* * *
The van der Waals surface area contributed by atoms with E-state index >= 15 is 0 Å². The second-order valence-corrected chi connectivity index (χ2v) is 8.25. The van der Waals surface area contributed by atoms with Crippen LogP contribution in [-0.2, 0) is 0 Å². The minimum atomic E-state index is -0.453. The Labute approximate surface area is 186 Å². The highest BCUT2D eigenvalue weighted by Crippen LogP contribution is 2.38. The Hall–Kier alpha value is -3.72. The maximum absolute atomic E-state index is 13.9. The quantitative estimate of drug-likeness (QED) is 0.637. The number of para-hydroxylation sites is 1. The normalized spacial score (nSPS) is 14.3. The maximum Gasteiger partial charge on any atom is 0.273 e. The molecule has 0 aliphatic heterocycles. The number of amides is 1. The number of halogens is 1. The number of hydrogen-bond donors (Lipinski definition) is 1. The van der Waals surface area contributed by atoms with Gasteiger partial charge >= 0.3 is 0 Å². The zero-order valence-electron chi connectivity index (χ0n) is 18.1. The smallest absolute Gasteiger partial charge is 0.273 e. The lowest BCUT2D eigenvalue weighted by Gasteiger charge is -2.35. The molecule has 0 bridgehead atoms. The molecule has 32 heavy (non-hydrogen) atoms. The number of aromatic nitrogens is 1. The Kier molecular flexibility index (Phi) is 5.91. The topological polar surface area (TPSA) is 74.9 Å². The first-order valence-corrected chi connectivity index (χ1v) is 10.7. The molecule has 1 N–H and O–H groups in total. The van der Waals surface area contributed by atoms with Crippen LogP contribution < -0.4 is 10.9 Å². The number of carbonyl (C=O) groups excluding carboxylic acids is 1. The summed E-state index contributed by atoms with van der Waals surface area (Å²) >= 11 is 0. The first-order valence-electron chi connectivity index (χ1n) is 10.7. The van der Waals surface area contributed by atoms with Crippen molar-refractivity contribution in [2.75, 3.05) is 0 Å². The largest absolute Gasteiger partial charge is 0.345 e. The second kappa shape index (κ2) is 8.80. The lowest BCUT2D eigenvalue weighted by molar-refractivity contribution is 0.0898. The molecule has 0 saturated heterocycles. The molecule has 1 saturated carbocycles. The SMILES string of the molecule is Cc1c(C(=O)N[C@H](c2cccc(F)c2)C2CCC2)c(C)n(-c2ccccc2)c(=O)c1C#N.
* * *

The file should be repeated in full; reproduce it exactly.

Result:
The van der Waals surface area contributed by atoms with E-state index >= 15 is 0 Å². The second-order valence-corrected chi connectivity index (χ2v) is 8.25. The van der Waals surface area contributed by atoms with Crippen LogP contribution in [-0.2, 0) is 0 Å². The minimum atomic E-state index is -0.453. The Labute approximate surface area is 186 Å². The highest BCUT2D eigenvalue weighted by Crippen LogP contribution is 2.38. The Hall–Kier alpha value is -3.72. The maximum absolute atomic E-state index is 13.9. The quantitative estimate of drug-likeness (QED) is 0.637. The number of para-hydroxylation sites is 1. The normalized spacial score (nSPS) is 14.3. The maximum Gasteiger partial charge on any atom is 0.273 e. The molecule has 0 aliphatic heterocycles. The number of amides is 1. The number of halogens is 1. The number of hydrogen-bond donors (Lipinski definition) is 1. The van der Waals surface area contributed by atoms with Gasteiger partial charge >= 0.3 is 0 Å². The zero-order valence-electron chi connectivity index (χ0n) is 18.1. The smallest absolute Gasteiger partial charge is 0.273 e. The lowest BCUT2D eigenvalue weighted by Gasteiger charge is -2.35. The molecule has 0 bridgehead atoms. The molecule has 32 heavy (non-hydrogen) atoms. The number of aromatic nitrogens is 1. The Kier molecular flexibility index (Phi) is 5.91. The topological polar surface area (TPSA) is 74.9 Å². The first-order valence-corrected chi connectivity index (χ1v) is 10.7. The molecule has 1 N–H and O–H groups in total. The van der Waals surface area contributed by atoms with Crippen LogP contribution < -0.4 is 10.9 Å². The number of carbonyl (C=O) groups excluding carboxylic acids is 1. The summed E-state index contributed by atoms with van der Waals surface area (Å²) >= 11 is 0. The first-order valence-electron chi connectivity index (χ1n) is 10.7. The van der Waals surface area contributed by atoms with Crippen molar-refractivity contribution in [2.75, 3.05) is 0 Å². The largest absolute Gasteiger partial charge is 0.345 e. The second kappa shape index (κ2) is 8.80. The lowest BCUT2D eigenvalue weighted by molar-refractivity contribution is 0.0898. The molecule has 0 saturated heterocycles. The molecule has 1 saturated carbocycles. The SMILES string of the molecule is Cc1c(C(=O)N[C@H](c2cccc(F)c2)C2CCC2)c(C)n(-c2ccccc2)c(=O)c1C#N.